Runners with arches tend to need to splay their toes more so than other runners. Choosing a shoe with a big enough toe box is therefore an important consideration.
A shoe that will allow heat to escape will be more comfortable that a shoe that does not. The construction and material of the upper defines how good a shoe will be at losing the heat. Along with the overall comfort of the shoe and how it wraps around the upper foot. For more general information about running with high arches, click here.
The words true to size are helpful here. If a shoes fit is described as true to size, you know the shoe will fit your foot. True to size refers to the length of the shoe. There should be at least a thumb width of free space from the end of the toe to the end of the shoe. Feet expand when they get hot so you need a little space to allow for this expansion.
Sizes do vary slightly between manufactures. However if you seen the words true to size and reviewers have commented on this to be the case. You can with some confidence buy the shoes knowing they will be a good basic fit.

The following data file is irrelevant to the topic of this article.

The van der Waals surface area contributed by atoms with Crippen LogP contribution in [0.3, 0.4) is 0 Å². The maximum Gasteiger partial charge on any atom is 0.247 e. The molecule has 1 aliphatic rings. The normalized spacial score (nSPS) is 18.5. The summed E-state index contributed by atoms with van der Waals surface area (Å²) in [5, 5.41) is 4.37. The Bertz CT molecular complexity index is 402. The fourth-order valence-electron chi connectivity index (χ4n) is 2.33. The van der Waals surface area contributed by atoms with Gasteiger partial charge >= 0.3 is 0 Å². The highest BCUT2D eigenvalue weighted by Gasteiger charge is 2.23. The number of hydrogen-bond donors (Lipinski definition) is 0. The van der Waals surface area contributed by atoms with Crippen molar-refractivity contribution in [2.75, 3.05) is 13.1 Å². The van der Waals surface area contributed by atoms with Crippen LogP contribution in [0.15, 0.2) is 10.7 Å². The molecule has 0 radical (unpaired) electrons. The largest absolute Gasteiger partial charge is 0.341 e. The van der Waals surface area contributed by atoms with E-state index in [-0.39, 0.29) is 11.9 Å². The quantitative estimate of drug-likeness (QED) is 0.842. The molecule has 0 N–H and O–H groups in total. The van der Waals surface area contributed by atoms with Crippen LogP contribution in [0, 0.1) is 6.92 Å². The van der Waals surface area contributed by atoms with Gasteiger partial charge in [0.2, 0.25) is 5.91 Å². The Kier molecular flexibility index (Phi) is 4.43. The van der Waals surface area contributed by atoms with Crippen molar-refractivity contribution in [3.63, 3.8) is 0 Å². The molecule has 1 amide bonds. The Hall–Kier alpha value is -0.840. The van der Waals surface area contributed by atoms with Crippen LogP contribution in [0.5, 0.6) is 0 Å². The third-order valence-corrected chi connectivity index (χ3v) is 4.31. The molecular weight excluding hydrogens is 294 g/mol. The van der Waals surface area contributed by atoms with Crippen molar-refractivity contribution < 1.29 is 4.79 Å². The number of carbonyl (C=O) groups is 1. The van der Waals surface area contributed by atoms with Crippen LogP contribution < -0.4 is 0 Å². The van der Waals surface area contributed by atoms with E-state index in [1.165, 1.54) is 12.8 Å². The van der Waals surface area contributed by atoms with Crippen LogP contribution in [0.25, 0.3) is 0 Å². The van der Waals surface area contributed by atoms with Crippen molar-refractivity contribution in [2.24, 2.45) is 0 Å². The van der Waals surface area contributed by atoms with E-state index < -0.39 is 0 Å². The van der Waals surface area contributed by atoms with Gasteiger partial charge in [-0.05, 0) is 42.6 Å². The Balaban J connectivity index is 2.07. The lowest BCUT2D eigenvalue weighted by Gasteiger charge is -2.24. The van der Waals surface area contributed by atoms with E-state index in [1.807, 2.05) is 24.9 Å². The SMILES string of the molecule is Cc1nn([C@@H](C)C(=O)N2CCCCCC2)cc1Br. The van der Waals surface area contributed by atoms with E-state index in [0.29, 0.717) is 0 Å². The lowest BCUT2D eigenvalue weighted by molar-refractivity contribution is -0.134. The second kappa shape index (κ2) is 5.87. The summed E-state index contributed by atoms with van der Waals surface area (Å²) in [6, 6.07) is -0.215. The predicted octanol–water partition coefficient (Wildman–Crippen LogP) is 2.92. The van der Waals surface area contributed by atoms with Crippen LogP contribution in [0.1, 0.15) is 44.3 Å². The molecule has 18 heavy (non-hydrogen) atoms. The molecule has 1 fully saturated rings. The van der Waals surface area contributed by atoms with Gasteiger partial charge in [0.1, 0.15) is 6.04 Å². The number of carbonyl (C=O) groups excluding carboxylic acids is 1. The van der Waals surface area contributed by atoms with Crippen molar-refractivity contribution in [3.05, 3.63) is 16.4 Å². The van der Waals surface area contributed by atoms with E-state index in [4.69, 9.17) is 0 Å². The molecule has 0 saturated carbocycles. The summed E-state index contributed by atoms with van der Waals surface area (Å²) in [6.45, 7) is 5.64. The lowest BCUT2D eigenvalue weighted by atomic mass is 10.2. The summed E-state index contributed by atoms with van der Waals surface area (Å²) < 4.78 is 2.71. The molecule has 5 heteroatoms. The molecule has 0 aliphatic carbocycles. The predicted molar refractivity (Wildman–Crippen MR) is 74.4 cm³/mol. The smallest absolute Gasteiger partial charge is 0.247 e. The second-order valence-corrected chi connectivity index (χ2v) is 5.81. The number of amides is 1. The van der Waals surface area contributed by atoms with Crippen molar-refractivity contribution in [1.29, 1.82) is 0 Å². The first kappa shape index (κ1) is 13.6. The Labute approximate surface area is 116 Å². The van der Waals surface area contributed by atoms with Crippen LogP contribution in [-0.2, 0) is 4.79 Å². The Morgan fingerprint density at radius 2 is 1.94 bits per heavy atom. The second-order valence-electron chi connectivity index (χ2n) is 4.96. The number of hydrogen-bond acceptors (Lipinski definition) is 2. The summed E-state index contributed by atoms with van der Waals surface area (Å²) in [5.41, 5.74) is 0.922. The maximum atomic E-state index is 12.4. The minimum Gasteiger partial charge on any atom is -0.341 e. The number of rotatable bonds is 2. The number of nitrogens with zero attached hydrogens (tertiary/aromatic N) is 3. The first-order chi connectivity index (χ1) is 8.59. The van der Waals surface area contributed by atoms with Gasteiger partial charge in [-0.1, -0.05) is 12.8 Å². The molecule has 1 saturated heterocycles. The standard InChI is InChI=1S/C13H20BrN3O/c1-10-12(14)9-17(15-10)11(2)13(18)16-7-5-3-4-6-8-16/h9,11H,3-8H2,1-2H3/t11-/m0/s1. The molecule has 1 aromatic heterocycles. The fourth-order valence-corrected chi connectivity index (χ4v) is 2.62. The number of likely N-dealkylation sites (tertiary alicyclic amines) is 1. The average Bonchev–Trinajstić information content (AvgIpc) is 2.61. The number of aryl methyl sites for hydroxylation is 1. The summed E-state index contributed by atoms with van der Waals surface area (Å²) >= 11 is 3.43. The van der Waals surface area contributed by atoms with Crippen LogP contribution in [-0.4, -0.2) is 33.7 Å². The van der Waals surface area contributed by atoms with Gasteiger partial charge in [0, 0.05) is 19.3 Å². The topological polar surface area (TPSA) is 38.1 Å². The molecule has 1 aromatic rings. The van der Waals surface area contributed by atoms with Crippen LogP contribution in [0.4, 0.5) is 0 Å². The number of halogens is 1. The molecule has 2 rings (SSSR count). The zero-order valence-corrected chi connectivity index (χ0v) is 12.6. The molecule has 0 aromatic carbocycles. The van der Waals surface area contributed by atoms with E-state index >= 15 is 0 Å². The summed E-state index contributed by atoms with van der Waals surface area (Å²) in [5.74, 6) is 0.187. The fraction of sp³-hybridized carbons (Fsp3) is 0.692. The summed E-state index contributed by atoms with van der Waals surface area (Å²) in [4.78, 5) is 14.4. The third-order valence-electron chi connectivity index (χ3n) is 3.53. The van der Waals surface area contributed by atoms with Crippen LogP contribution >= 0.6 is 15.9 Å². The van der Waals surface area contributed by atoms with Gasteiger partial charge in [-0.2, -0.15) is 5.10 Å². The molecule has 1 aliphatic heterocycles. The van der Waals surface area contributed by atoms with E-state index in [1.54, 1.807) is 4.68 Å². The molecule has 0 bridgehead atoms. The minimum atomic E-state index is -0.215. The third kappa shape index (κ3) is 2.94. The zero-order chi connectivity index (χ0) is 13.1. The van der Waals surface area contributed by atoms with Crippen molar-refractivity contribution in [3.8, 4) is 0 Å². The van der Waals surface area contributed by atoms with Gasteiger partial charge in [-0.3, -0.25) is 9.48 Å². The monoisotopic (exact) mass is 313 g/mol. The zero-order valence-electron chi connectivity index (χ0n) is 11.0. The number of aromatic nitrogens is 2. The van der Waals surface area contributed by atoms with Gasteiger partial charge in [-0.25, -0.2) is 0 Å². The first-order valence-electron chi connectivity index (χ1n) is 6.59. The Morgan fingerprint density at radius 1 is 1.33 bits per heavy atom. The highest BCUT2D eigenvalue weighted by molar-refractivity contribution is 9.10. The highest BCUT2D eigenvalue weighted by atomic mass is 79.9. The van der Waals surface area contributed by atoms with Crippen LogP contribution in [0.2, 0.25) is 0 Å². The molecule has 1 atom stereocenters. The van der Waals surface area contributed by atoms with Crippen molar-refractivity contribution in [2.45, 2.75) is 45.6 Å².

Outsole – the rubber that hits the road
The outsole needs to fit the surface you’ll be running on, road, trail or combination of the two. Not a factor specific to high arches but not to be forgotten. The outsole plays an important but almost undefinable role for runners with high arches. It is the part of the shoe that comes into contact with the road (or trail) is therefore the first part of the shoe that lays the foundation for how the rest of the shoe interacts with the outside world and the foot.
Current thinking by most shoe manufactures is minimalist. Rubber is heavy compared the materials used for the midsole (the soft cushioning). So they keep it as sparse as possible. For example this is the outsole of the Hoka Rincon. I was quite concerned when I saw quite how minimal the outsole was! But after a few dozen miles the ware settled down and have proven to be durable enough.